A Useful Waste


See how OU’s composting initiatives adds up to other universities in the state

Taylor Johnston / For The Post

Compared to other universities in the state, Ohio University’s dining halls reduce the greatest amount of food waste through composting.

Uneaten food is thrown away, then dumped into a landfill. In 2016, landfills accounted for 16 percent of the United States’ methane emissions, according to the U.S. Environmental Protection Agency.


Taylor Johnston | ILLUSTRATION

OU began composting in 2009, and the facility was expanded in 2012. The university’s compost facility is one of the largest in-vessel facilities in the nation, Steve Mack, director of Facilities Management, said. In-vessel composting is a system that confines compost materials into a building or container.

Of Mid-American Conference schools in Ohio, OU, Bowling Green State University and the University of Akron track their composting. Of the three, OU produces the most. It is unclear whether the University of Toledo tracks composting — the university did not provide public records requested by The Post before press time and did not respond to multiple follow-up emails.

OU averages about 504 tons of compost each year, while BGSU and Akron average fewer than 70 tons per year.

BGSU, Miami University and Akron use outside compost haulers to transport their compost to outside facilities. Kent State University does not compost.

“There has been no composting,” Stephanie Jones, a special assistant in the Kent State University General Counsel’s Office, said in an email in response to a request for composting data.

When universities use outside sources to compost, it has its costs.

It costs BGSU $30 to transport each ton to its compost facility and $79 per ton for Akron. Miami paid an average of about $1,300 per month at its previous facility and approximately $150 to $1,100 at its most recent facility.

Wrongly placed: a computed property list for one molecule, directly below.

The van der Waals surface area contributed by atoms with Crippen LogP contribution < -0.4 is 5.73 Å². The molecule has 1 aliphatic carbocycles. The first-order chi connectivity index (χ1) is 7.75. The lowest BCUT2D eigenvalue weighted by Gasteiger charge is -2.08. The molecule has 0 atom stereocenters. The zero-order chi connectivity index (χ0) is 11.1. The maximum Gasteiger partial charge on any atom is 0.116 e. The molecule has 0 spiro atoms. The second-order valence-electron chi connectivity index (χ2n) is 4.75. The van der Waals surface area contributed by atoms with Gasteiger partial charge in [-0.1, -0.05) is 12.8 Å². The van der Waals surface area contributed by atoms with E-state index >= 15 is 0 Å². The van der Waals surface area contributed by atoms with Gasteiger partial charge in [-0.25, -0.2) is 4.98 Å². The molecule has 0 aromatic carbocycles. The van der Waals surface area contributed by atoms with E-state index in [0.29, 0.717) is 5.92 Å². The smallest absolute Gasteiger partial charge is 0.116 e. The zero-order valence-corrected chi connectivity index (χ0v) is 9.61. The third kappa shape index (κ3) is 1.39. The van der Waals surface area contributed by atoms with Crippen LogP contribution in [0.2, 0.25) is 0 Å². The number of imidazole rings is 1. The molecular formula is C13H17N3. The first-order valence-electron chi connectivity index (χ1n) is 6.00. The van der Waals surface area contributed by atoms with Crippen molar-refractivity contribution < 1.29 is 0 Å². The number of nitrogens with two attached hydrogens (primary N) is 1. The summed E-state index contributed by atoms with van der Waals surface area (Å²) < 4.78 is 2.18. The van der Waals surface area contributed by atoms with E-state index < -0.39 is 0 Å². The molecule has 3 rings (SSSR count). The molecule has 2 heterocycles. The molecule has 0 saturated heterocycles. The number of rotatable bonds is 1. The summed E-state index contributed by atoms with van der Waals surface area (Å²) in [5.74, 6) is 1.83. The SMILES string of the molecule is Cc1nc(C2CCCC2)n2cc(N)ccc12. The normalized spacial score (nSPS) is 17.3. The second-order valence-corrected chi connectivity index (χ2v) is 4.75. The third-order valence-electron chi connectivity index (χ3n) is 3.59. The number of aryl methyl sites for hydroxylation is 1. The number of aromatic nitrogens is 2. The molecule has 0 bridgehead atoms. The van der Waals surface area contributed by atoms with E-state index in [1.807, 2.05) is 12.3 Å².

OU handles its own composting and does not use any outside facilities or sources. It costs the university about $240 per ton of compost.

The facility can also manage all forms of organic waste, speed the processing of waste into soil, control odors and also minimize staff time for operations, Mack said.

At each of the dining halls, staff place both pre-consumer and post-consumer waste in collection bins.

“Culinary provides compost bins for non-edible produce waste at their Central Food Facility, compost bins in each of the dining court kitchen areas for food waste and compost bins in each dining court dish room to collect post-consumer food waste,” Rich Neumann, director of Culinary Services, said in an email.

OU became a ‘trayless’ campus by the beginning of the 2017 Fall Semester. Since then, the university has seen a decrease in waste.

“Based on studies conducted by the OHIO Zero Waste Team at the Voinovich School, post-consumer plate waste has dropped by more than half – from 4.65 ounces of waste per [plate] with trays to 2.30 ounces of waste per plate without trays,” Neumann said in an email.

Culinary Services has also taken more initiative to educate students about the negative effects of waste on campus, he said.

“Signs are posted in all Dining Courts encouraging students to take only what they know they will eat and to not be shy about asking for smaller portions,” Neumann said in an email.

Food waste tips

All of the dining halls on campus have multiple self-serve stations that allow students to take only what they will eat.

“Such self-service stations have had a positive effect on reducing food waste,” Neumann said in an email. “Smaller plates and bowls have also been introduced to reduce post-consumer food waste through more controlled portion sizes.”

After the facility goes through its composting process, the composted materials are then used in soil throughout the campus, Mack said.

While the university only composts items from the dining halls, it may collect from residence halls or other campus markets later on.

“Currently, we do not have the infrastructure to begin collection at the residence halls; however, it is something that we will evaluate in the future,” Mack said in an email.

A previous version of this article incorrectly named the Mid-American Conference. The article has been updated to reflect the most accurate information.

Development by: Taylor Johnston / For The Post

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